You don’t need to be a writer, as this isn’t about creating something literary or clever. This is a splurge of words, which creates the space you need to allow the spark of creativity to be re-ignited.

An outpouring of words

Doing the morning pages led to an outpouring of writing for me. I would get up and start writing the moment I woke up, and often I would be writing poetry with images from my dreams, which were still fresh in my mind. I wrote a bunch of lyrics and some short stories. I was delighted to be writing again and it gave me renewed hope for the future.

Last year I started doing this again, via the site Based on the idea of the morning pages (750 words is about 3 pages) this brilliant site is cleverly designed to encourage and reward those people who manage to write every day. Over the course of a few months last year I clocked up 100,000 words. Some of it was just plain journalling, as Cameron suggests, but sometimes I would write a blog post or something else if I was inspired to. I worked a lot on the idea for this blog and what I wanted to cover on it.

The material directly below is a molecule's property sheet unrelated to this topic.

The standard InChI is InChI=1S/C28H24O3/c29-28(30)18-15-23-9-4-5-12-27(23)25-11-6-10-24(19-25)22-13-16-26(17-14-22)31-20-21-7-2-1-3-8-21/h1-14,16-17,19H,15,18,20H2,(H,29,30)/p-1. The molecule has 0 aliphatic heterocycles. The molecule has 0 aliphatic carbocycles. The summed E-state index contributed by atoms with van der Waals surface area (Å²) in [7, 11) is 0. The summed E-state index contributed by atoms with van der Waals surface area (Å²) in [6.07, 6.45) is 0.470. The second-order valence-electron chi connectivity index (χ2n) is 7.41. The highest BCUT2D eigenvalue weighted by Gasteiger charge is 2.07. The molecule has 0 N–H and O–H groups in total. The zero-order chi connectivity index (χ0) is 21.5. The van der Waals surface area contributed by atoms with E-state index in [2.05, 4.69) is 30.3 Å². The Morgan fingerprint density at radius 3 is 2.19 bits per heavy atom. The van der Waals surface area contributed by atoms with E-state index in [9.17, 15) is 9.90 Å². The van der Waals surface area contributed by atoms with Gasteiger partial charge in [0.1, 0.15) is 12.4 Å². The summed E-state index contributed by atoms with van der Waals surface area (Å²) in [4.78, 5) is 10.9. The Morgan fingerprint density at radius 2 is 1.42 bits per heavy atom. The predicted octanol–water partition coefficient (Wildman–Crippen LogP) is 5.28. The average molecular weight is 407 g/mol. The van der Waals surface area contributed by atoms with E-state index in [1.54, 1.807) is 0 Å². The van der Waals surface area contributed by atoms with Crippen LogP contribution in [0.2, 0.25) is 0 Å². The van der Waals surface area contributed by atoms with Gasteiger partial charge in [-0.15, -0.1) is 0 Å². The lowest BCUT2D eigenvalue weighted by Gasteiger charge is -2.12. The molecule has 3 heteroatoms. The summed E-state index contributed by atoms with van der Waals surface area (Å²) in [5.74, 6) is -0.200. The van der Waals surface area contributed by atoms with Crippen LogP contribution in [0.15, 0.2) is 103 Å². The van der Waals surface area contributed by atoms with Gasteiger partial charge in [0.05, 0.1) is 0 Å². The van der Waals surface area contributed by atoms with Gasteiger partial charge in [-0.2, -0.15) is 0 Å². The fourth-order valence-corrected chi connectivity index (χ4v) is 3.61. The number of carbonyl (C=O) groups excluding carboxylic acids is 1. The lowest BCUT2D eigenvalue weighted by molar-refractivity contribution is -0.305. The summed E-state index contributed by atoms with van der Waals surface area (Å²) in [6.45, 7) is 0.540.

Cameron goes on to describes the artist date as “a block of time, perhaps two hours weekly, especially set aside and commmitted to nurturing your creative consciousness, your inner artist”. She says this is equally as important to the morning pages as a way of opening yourself to inspiration.

The Censor = Resistance

As we saw in the previous Clear-Minded Classic The War of Art, Steven Pressfield identified the enemy of creativity as ‘resistance’. Cameron sees the problem as ‘the censor’ – another internal barrier we need to overcome.